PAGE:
The rotting corpse of Organic Avenue is being pumped full of life-restoring elixirs by a coven of benevolent kale sorcerers. Soon, it will once again dispense tiny plastic bottles of juice to health food enthusiasts, and dilapidated office workers who might actually need to eat some vegetables to stave off gout. Without any warning, the troubled juice chain closed all of its stores one day last fall. The company filed for bankruptcy protection, and its assets were acquired at auction for $1.7 million by Mark Tress's Arrow Equity Firm and partner Steve Fisher of Fisher Capital Investments. The new owners also paid approximately $1 million more to landlords at the shuttered stores for back rent.
To revitalize the brand, the new backers hired Organic Avenue's co-founder Denise Mari — who left the company three years before it filed for bankruptcy — to help them run the new iteration of the chain. Mari and her partners will bring back many of the popular juices and salads, while adding some new dishes like "organic espresso bars" and gluten-free pastries. All the bottling will be done at the Chelsea location and they plan to introduce a wholesale division, too.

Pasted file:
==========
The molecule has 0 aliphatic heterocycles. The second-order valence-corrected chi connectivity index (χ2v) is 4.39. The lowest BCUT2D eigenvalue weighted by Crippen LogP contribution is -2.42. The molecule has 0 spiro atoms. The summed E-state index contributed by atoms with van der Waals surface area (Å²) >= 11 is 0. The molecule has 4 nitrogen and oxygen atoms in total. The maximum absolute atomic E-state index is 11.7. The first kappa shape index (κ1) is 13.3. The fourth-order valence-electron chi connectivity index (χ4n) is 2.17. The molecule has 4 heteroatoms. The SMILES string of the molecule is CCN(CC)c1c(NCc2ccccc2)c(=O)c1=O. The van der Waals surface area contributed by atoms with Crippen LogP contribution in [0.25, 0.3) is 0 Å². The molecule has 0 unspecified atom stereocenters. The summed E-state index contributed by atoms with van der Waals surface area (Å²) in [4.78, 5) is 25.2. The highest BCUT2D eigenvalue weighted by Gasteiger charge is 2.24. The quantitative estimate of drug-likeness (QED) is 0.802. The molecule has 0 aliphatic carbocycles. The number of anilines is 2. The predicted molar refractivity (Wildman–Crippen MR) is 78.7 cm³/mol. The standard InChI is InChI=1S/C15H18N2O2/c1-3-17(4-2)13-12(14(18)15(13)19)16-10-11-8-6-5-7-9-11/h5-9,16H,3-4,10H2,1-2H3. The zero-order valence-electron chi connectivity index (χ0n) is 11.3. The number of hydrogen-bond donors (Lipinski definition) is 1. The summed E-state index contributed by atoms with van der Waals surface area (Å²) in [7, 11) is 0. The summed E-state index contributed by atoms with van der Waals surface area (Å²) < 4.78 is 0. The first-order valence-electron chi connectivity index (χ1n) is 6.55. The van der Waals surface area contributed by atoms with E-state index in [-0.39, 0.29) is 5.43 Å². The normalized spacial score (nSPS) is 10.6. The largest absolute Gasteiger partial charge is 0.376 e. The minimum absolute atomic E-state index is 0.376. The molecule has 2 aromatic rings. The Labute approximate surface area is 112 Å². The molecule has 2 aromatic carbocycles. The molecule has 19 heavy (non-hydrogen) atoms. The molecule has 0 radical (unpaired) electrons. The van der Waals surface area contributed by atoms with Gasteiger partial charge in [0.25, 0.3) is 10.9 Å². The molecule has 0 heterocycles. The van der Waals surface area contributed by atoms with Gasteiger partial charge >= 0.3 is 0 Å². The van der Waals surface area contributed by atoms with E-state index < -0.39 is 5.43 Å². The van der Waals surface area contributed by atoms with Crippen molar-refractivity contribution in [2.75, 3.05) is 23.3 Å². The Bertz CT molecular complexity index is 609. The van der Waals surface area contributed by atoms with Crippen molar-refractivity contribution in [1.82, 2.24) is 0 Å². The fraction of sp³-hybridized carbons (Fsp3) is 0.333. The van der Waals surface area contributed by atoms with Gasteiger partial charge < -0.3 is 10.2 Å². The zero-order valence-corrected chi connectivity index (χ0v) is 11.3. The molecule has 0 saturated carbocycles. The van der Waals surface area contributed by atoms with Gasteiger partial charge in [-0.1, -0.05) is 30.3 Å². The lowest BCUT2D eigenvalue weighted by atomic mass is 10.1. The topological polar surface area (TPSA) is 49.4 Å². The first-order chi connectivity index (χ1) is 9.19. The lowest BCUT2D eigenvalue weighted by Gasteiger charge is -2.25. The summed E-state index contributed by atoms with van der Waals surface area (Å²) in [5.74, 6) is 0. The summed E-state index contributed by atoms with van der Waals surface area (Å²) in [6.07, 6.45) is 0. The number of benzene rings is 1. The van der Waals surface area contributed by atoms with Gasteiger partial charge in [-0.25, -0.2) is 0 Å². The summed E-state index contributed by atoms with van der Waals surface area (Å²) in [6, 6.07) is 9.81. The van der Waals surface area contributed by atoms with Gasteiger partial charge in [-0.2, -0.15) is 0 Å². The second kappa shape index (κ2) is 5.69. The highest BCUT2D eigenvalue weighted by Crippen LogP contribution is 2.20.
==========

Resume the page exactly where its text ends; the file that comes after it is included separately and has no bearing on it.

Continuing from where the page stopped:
Some of the stores are slated to reopen this week, including the Bleecker Street shop, the Chelsea outpost, and the location near Bryant Park. Mari notes that the spaces are also getting tweaked so that "they look more like lifestyle stores."